a) if you are wondering whether you are the people being referred to in this post, you are not. Mrs L and I are Matthew 18 people; these stories are regarding people we confronted and the relationship (if we ever had one) subsequently ended. If we didn't confront you, it's not you.
b) The Thanksgiving dinner situation was actually a somewhat lengthy period of Mrs L being either ignored or actually being the recipient of outright rude behavior. It culminated in my confronting the husband (who was in a leadership position) about it to see if there was a problem, to have him tell me, "Yeah...my wife...she doesn't agree with your parenting style and thought you were arrogant about it."
J: "So your wife felt it was better to just ignore Helen or be rude to her in the face of her making meals for her and assuming they were friends? Disagreeing on parenting styles means we can behave that way to each other as Christians?"
"Yeah, she's totally wrong about behaving that way. I'll talk to her and we'll make it right with you. Talk to me in a week if you don't hear anything."

week goes by, nothing.

Week later, Justice texts: "Hey, you told me to text?"

"Yeah, we're totally *owning this*. I'll get back to you. Appreciate you"

and that was the last I heard from him. *Four months ago*. No apology, no attempt at even a discussion. Just avoidance.

The issue Helen refers to re: the "it's not weird to want to hang out with someone" was a situation where one of our friends came over, hung out, talked about their family problems for 4 hours at a time, told us to text any time of day or night if we had issues with Baby L, repeatedly (and insistently) offer to babysit our newborn daughter to the point that it was almost odd, and then after 3 months of literally ignoring Mrs L, to say to her "I can't wrap my head around why you want to hang out, I never considered us close". It's tough to invest in someone in your CG and have that kind of unstable behavior as your reward. If you have that little investment in my wife and I as friends, how could I ever trust you to take care of my child? How do I even trust your *intentions* with my child?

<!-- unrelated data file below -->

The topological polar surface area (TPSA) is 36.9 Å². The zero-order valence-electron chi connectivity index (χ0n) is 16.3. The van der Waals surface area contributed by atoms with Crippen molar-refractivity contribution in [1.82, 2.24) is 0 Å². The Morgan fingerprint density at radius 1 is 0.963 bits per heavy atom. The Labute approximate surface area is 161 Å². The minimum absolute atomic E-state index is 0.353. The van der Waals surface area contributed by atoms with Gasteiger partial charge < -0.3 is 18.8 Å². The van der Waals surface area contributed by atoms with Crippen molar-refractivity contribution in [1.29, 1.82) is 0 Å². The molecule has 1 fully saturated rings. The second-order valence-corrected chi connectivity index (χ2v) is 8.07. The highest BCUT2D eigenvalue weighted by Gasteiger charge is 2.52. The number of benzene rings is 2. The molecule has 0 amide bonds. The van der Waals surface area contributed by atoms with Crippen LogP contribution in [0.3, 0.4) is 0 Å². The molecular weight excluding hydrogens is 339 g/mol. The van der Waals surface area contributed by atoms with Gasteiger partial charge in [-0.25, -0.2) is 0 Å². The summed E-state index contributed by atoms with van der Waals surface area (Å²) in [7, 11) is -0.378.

d) There are many many good people at our church, and great friends - Helen and I have just been unfortunate enough that when you know as many people as we do, we sometimes invested our time in the wrong people. I want to apologize to all of our legitimately good friends at our church, because we wasted our time on people that could have been spent on you.
Justice~! said…
If there are people from our church reading this article (though it is old) I thought I'd offer some clarity:

a) if you are wondering whether you are the people being referred to in this post, you are not. Mrs L and I are Matthew 18 people; these stories are regarding people we confronted and the relationship (if we ever had one) subsequently ended. If we didn't confront you, it's not you.
b) The Thanksgiving dinner situation was actually a somewhat lengthy period of Mrs L being either ignored or actually being the recipient of outright rude behavior. It culminated in my confronting the husband (who was in a leadership position) about it to see if there was a problem, to have him tell me, "Yeah...my wife...she doesn't agree with your parenting style and thought you were arrogant about it."
J: "So your wife felt it was better to just ignore Helen or be rude to her in the face of her making meals for her and assuming they were friends? Disagreeing on parenting styles means we can behave that way to each other as Christians?"
"Yeah, she's totally wrong about behaving that way. I'll talk to her and we'll make it right with you. Talk to me in a week if you don't hear anything."

week goes by, nothing.

Week later, Justice texts: "Hey, you told me to text?"

"Yeah, we're totally *owning this*. I'll get back to you. Appreciate you"

and that was the last I heard from him. *Four months ago*. No apology, no attempt at even a discussion. Just avoidance.

The issue Helen refers to re: the "it's not weird to want to hang out with someone" was a situation where one of our friends came over, hung out, talked about their family problems for 4 hours at a time, told us to text any time of day or night if we had issues with Baby L, repeatedly (and insistently) offer to babysit our newborn daughter to the point that it was almost odd, and then after 3 months of literally ignoring Mrs L, to say to her "I can't wrap my head around why you want to hang out, I never considered us close". It's tough to invest in someone in your CG and have that kind of unstable behavior as your reward. If you have that little investment in my wife and I as friends, how could I ever trust you to take care of my child? How do I even trust your *intentions* with my child?

d) There are many many good people at our church, and great friends - Helen and I have just been unfortunate enough that when you know as many people as we do, we sometimes invested our time in the wrong people. I want to apologize to all of our legitimately good friends at our church, because we wasted our time on people that could have been spent on you.
Justice~! said…
Also: Jesus is awesome, and I do want to say that despite what I say above, overall our church is amazing. Consider this a rare pothole on the Christian road of life